The context in which the workshop is held is marked by the friction generated by the sudden arrival of mass tourism on the island, the wear caused by this invasion in a culture characterised by a highly specific, slower rhythm, incapable of assimilating the demands of modern tourism all at once.
The forced encounter between these two realities led to frictions that threaten the quality of life of the inhabitants and place the island on an edge, a turning point that requires a strategyto be adopted urgently to prevent its isolated and magic character from disappearing, to prevent the disappearance of their particular perceptionof time that impregnates each and every corner of the island and which make it unique. We know that not protecting the true potencial of a place leads to an irreparable loss os its identity and finally leads to its disappearance, as has happened i nthe case of Valle Gran Rey, on La Gomera, Corralejo on Fuerteventura or Caleta de Famara on Lazarote, the closets reference for La Graciosa and perhaps a reflection of what clould happen to the island.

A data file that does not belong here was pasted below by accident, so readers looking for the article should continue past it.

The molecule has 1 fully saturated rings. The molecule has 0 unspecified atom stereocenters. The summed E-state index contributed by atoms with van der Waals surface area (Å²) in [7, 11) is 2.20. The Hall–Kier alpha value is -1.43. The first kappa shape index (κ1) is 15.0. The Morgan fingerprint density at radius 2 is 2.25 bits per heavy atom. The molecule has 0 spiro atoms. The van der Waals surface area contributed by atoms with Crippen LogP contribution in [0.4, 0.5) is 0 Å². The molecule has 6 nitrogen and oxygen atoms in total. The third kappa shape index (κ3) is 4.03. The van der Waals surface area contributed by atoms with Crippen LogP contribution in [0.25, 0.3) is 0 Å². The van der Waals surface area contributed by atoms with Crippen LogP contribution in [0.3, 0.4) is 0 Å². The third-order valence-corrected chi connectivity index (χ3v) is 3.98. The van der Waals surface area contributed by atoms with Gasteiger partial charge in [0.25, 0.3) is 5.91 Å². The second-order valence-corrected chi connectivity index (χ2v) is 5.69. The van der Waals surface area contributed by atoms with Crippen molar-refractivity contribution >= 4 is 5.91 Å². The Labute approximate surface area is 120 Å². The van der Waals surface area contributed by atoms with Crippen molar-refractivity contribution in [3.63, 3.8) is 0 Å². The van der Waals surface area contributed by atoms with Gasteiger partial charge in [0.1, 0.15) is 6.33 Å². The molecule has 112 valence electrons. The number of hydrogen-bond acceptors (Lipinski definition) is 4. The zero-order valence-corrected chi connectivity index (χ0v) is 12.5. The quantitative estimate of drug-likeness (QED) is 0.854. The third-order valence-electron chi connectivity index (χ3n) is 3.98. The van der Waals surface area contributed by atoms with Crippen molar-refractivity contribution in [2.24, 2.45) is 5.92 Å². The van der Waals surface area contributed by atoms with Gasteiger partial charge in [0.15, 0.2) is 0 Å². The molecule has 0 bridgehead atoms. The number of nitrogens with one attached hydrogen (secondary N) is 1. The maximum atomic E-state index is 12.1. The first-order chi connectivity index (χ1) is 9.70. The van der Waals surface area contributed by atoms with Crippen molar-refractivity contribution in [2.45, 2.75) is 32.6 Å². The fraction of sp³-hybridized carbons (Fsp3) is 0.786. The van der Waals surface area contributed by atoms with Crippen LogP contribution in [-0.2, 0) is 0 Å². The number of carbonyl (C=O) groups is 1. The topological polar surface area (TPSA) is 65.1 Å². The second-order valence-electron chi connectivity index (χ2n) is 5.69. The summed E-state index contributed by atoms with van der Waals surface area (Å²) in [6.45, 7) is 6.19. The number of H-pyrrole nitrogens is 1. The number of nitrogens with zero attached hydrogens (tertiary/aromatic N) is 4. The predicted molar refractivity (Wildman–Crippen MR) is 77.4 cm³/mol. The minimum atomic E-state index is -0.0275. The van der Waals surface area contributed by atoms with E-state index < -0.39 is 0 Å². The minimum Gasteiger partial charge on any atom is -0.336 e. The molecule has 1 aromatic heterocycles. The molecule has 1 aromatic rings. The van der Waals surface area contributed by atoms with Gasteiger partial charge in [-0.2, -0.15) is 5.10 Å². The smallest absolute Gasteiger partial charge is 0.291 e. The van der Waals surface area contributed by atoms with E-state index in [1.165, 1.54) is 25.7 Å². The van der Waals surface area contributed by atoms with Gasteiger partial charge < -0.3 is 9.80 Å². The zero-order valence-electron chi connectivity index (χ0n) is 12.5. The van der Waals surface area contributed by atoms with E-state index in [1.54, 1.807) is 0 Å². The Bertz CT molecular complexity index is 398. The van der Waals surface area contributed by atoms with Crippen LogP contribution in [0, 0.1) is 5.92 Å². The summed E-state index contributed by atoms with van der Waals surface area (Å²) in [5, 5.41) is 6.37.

An estimated 300 people live on the island, most of them in the summer. The economic contribution made by the arrival of tourism has driven a change in the local economy, increasing the purchasing power of the inhabitants and, therefore, their capacity to consume and transform the territory. The growing demand for accomodation is causing a strong development of the town, based on building housing for second residences. On the other hand, an economic movement has been generated that has little to do with the inhabitants of the island, as a visit to the island is increasingly seen as an add-on excursion that is part of a package offered by Lanzarote, which translates into an enormous increase in waste and no economic benefit fot he islanders.
Workshop of Arcuitecture and Urbanism
La Graciosa. Canarias